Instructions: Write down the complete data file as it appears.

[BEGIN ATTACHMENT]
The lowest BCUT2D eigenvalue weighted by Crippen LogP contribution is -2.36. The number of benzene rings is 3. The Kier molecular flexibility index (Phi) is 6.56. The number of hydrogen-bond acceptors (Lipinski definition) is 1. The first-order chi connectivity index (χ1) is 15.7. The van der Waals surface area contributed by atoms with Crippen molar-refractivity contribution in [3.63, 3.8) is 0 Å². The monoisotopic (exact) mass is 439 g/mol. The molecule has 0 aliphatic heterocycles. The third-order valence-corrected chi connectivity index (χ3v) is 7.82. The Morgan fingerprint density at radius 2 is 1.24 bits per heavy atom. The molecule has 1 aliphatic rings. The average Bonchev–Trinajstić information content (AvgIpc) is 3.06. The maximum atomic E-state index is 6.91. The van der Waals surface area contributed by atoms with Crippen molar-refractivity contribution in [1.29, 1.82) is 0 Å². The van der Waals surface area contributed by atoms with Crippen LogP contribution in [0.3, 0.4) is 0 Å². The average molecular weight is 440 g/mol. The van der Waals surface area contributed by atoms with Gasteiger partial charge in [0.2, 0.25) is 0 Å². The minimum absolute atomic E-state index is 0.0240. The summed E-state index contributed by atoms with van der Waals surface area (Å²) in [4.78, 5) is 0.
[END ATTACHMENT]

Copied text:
The lowest BCUT2D eigenvalue weighted by Crippen LogP contribution is -2.36. The number of benzene rings is 3. The Kier molecular flexibility index (Phi) is 6.56. The number of hydrogen-bond acceptors (Lipinski definition) is 1. The first-order chi connectivity index (χ1) is 15.7. The van der Waals surface area contributed by atoms with Crippen molar-refractivity contribution in [3.63, 3.8) is 0 Å². The monoisotopic (exact) mass is 439 g/mol. The molecule has 0 aliphatic heterocycles. The third-order valence-corrected chi connectivity index (χ3v) is 7.82. The Morgan fingerprint density at radius 2 is 1.24 bits per heavy atom. The molecule has 1 aliphatic rings. The average Bonchev–Trinajstić information content (AvgIpc) is 3.06. The maximum atomic E-state index is 6.91. The van der Waals surface area contributed by atoms with Crippen molar-refractivity contribution in [1.29, 1.82) is 0 Å². The van der Waals surface area contributed by atoms with Crippen LogP contribution in [0.3, 0.4) is 0 Å². The average molecular weight is 440 g/mol. The van der Waals surface area contributed by atoms with Gasteiger partial charge in [0.2, 0.25) is 0 Å². The minimum absolute atomic E-state index is 0.0240. The summed E-state index contributed by atoms with van der Waals surface area (Å²) in [4.78, 5) is 0.